As for what people could do and why, there is so much inappropriate allocation of labour and resources that preserving more of our natural systems will not bring us to economic ruin. I am sure. There are many people with land who could lock up and enjoy areas for nature refuges. Our government can only do so much in any event… and I know they are buying land up. And one could do it because nature, when we relax, watch and contemplate is a profound miracle which makes us far richer…given a wee little chance.
    We could make all sorts of changes to our land and destroy vast numbers more species and likely the world would not end. But why would we want to throw such treasures in the waste pile?

    btw..Heavy stuff Ross! At least they didn’t just nuke em. Tried that in Japan I guess.

  7. I understand too that insincere interests can and do hijack honest human endeavours like that to appreciate and preserve the natural environment. One could use that as an excuse to remain in denial over our treatment of our natural heritage and I have seen this. The truth is in there amongst the tangle however.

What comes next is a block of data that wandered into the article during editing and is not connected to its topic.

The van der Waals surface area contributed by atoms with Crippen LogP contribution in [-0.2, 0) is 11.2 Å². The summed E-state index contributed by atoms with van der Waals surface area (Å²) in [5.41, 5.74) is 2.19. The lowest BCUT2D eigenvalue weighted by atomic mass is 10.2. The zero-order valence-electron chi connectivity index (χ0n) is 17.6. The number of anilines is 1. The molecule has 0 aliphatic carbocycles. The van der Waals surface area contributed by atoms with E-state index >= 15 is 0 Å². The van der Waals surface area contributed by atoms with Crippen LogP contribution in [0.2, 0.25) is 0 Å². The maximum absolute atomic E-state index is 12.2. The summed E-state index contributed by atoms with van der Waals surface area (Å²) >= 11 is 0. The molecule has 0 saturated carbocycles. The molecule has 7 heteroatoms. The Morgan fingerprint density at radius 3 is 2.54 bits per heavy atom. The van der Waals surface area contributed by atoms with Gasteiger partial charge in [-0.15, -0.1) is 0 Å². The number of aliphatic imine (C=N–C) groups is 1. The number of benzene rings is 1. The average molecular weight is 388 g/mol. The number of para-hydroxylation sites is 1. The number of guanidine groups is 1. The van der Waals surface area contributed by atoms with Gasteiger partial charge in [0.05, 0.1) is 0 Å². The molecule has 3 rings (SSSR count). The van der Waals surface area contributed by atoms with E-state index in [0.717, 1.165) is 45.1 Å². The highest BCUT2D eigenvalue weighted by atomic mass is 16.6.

8. Interesting commentary about Mt Morgan, D’Arcy, etc. However, all of it is latter day stuff, and does nothing to reflect the times. For a start, New Holland(Australia), was populated by an admixture of desperate people who simply wanted out of Britain – or alternatively, were exiled from Britain.